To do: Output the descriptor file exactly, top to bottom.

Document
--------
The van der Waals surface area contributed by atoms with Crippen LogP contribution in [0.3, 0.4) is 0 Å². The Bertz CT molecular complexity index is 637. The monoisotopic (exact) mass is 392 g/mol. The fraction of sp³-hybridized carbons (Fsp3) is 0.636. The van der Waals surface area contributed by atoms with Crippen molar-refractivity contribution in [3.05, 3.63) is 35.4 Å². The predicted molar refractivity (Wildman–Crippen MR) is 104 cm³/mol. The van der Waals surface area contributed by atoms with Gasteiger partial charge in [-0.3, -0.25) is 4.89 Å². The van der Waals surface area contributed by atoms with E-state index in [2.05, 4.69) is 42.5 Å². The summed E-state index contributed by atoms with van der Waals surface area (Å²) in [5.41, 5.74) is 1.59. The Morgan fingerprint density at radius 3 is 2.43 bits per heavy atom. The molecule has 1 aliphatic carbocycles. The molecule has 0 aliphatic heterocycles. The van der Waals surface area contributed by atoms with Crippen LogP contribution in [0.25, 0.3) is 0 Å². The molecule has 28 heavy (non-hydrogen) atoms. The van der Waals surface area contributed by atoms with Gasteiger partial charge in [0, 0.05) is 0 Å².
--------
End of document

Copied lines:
The van der Waals surface area contributed by atoms with Crippen LogP contribution in [0.3, 0.4) is 0 Å². The Bertz CT molecular complexity index is 637. The monoisotopic (exact) mass is 392 g/mol. The fraction of sp³-hybridized carbons (Fsp3) is 0.636. The van der Waals surface area contributed by atoms with Crippen molar-refractivity contribution in [3.05, 3.63) is 35.4 Å². The predicted molar refractivity (Wildman–Crippen MR) is 104 cm³/mol. The van der Waals surface area contributed by atoms with Gasteiger partial charge in [-0.3, -0.25) is 4.89 Å². The van der Waals surface area contributed by atoms with E-state index in [2.05, 4.69) is 42.5 Å². The summed E-state index contributed by atoms with van der Waals surface area (Å²) in [5.41, 5.74) is 1.59. The Morgan fingerprint density at radius 3 is 2.43 bits per heavy atom. The molecule has 1 aliphatic carbocycles. The molecule has 0 aliphatic heterocycles. The van der Waals surface area contributed by atoms with Crippen LogP contribution in [0.25, 0.3) is 0 Å². The molecule has 28 heavy (non-hydrogen) atoms. The van der Waals surface area contributed by atoms with Gasteiger partial charge in [0, 0.05) is 0 Å².